If a patient is complaining of continuous dry eye sensation pain, Belmonte suggests using a drop of local anesthetic. If the pain disappears, the origin is peripheral, at the level of the ocular surface, he said. If the pain is neuropathic due to malfunction at upper levels of the nervous system, it will persist even if you silence the signals that normally activate it.

“It is a very clear criterion to determine if the pain is due to the abnormal function of the nerves, if it is central neuropathic pain,” he said.


Scott E. Schachter, OD, reviews a dry eye treatment plan with a patient.
Image: Schachter S

The Diagnostic Methodology Subcommittee determined the most efficacious set of testing for diagnosing and monitoring dry eye disease (DED) based on the revised definition.

In dissecting the available peer-reviewed, published research on the frequency of dry eye, one challenge of the subcommittees was the lack of standardized diagnostic criteria for dry eye, according to Fiona Stapleton, MCOptom, PhD, DipCLP, FAAO, FBCLA, TFOS DEWS II steering committee member and professor and head of the School of Optometry and Vision Science at University of New South Wales in Sydney, Australia.

Fiona Stapleton

“The diagnostic criteria have varied among studies, so the disease prevalence has varied widely among studies,” Stapleton told PCON. “For example, studies that have diagnosed dry eye on the basis of clinical signs, like fluorescein staining of over grade 1 and tear break-up time less than 10 seconds, often report a prevalence of disease two to three times higher than those studies using report of symptoms of dryness and discomfort.”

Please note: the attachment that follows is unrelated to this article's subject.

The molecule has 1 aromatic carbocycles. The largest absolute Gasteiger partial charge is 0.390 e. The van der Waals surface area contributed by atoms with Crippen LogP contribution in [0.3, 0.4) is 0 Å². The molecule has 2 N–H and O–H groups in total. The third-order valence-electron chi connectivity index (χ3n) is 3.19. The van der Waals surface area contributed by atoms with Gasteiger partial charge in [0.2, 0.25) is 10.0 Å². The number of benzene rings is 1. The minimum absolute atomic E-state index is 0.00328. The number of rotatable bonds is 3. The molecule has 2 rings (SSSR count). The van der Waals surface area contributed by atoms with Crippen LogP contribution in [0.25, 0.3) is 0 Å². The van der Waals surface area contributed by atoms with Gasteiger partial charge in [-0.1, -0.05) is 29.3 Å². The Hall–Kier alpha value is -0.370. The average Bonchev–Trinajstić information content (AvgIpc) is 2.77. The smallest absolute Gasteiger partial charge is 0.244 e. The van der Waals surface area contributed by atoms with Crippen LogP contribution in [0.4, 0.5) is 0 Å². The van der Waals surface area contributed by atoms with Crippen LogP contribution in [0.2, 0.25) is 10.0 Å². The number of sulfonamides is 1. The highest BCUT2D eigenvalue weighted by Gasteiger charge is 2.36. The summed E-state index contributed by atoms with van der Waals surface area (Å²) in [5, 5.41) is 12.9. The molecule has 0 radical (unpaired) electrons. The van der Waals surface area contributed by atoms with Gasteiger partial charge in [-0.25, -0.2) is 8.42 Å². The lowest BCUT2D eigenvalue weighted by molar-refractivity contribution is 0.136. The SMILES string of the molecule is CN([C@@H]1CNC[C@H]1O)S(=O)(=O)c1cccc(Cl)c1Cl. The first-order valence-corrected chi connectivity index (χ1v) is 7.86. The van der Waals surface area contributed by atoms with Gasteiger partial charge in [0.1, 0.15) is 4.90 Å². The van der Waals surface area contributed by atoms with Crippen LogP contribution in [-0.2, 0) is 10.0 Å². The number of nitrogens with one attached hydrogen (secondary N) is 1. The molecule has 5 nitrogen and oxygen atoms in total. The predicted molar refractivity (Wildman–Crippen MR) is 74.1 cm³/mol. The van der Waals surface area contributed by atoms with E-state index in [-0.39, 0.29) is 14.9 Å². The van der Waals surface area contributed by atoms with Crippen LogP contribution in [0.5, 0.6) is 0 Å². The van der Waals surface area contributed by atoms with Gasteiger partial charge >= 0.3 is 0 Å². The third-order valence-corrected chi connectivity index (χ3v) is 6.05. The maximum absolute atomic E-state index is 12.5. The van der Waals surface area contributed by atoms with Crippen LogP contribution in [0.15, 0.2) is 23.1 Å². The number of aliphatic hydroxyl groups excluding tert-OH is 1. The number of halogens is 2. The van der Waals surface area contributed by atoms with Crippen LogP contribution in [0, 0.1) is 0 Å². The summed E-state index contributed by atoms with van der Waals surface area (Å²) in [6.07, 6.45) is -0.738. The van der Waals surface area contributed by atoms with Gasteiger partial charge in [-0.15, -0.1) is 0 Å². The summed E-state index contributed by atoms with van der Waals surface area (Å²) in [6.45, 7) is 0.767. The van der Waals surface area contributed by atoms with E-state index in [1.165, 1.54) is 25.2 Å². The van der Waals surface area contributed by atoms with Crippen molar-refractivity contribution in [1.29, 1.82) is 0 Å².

The traditional approach to dry eye classification requires DED subjects to satisfy all criteria within a series of sensitive thresholds, such as Ocular Surface Disease Index (OSDI), Schirmer’s testing, tear break-up time and positive staining, according to the report.

“While this approach can produce strikingly high sensitivities and specificities of the diagnostic methods under evaluation ... this approach excludes many DED patients, as signs and symptoms are uncorrelated across the broad population and do not move in synchrony. For instance, it is very common to encounter a patient with a high level of symptoms and yet a lack of evidence of staining,” according to the report.